Aboard the Cygnus spacecraft is both equipment to support and sustain existing experiments on the space station as well as new investigations that will be introduced to the six astronauts currently on station.

Of the new investigations headed to space, there are a few that have particularly caught the public’s attention.

One of these experiments will bring the smell of fresh-baked cookies to the space station. A joint collaboration between Zero G Kitchen and NanoRacks has developed and built the first-ever oven designed to work in the microgravity environment on the space station. The astronauts on the station will conduct the first experiment with the oven by baking chocolate chip cookies. While food on the space station now is primarily reheated or heated with the addition of hot water, this will be the first instance of baking in space.

Another investigation, Microgravity as a Disruptor Of The 12-hour Circatidal Clock (Rodent Research-14) will use rodent models to study how phases of light and dark can affect liver health.

Mysterious Air Force Space Plane Finishes Record-Breaking Flight

A mysterious space plane belonging to the United States Air Force reportedly returned to Earth on Sunday following a record-breaking 780 days in orbit. Known as the X-37B Orbital Test Vehicle, the curious craft was launched via a Space X Falcon 9 booster back on September 7th, 2017. This particular flight was the fifth such mission for the space plane and, a few months ago, it smashed the previous endurance record for the vessel which stood at 718 days in orbit.

Resembling the iconic Space Shuttle, but measuring a mere 29 feet long, the solar-powered reusable craft has long been the subject of speculation since its mission and payloads are highly classified. Additionally, it’s origin as a project developed by NASA, but then taken over by DARPA before becoming the responsibility of the US Air Force has also spawned all manner of suggestions as to what its purpose might be. Some conspiracy theorists have posited that perhaps it is some kind of spy plane, while more fantastic researchers have put forward the idea that the X-27B is somehow connected to the UFO phenomenon.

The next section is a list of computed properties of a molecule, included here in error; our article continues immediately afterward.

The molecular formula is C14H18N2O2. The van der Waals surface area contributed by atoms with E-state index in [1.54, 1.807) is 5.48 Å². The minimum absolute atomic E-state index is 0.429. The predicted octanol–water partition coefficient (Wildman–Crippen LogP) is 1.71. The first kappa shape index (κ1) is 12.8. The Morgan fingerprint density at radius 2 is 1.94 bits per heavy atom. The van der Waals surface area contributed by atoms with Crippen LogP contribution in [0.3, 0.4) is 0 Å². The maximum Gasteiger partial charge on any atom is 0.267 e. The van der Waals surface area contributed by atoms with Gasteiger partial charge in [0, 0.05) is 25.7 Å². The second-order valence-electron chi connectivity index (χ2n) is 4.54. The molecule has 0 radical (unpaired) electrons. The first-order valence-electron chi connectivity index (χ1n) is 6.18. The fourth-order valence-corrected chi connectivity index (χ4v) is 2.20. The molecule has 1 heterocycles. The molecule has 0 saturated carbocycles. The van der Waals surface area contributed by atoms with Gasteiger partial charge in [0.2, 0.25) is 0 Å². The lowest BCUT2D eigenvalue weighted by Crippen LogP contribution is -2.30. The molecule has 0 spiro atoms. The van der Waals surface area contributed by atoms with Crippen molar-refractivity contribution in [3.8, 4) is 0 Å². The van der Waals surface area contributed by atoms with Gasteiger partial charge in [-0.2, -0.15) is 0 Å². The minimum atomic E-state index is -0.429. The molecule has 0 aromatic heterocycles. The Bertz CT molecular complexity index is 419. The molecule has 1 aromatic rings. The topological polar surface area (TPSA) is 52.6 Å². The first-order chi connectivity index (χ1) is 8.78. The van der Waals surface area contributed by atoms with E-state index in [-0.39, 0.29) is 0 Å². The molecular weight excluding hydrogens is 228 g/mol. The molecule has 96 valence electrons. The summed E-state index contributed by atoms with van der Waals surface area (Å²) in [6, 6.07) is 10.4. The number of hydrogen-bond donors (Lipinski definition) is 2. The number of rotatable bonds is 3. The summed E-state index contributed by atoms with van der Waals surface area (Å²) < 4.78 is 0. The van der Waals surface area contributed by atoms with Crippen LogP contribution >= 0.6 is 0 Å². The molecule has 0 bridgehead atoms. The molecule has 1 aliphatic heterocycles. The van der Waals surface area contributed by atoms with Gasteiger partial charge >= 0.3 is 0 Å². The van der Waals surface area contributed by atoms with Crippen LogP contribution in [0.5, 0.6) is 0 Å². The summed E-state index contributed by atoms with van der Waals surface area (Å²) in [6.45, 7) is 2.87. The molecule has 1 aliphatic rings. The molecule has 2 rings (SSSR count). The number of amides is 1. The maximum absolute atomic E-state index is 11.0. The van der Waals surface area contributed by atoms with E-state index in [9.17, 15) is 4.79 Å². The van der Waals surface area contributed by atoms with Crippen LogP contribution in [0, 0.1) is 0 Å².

Alas, an Air Force press release announcing the completion of the X-37B’s latest mission provided little in the way of solid answers and just enough vague hints to maintain the craft’s cryptic reputation. To that end, the statement declared that “this mission successfully hosted Air Force Research Laboratory experiments, among others, as well as providing a ride for small satellites.” What, exactly, was being done aboard the space plane as well as the nature of the satellites it deployed were unfortunately not revealed to the public. Be that as it may, it would seem that the return to Earth is merely a brief respite for the craft as it is set to be launched back into space next year for what one assumes will be another mysterious marathon mission.

The Air Force’s X-37B Orbital Test Vehicle mission 4 landed at NASA ‘s Kennedy Space Center Shuttle Landing Facility May 7, 2017. Managed by the Air Force Rapid Capabilities Office, the X-37B program is the newest and most advanced re-entry spacecraft that performs risk reduction, experimentation and concept of operations development for reusable space vehicle technologies.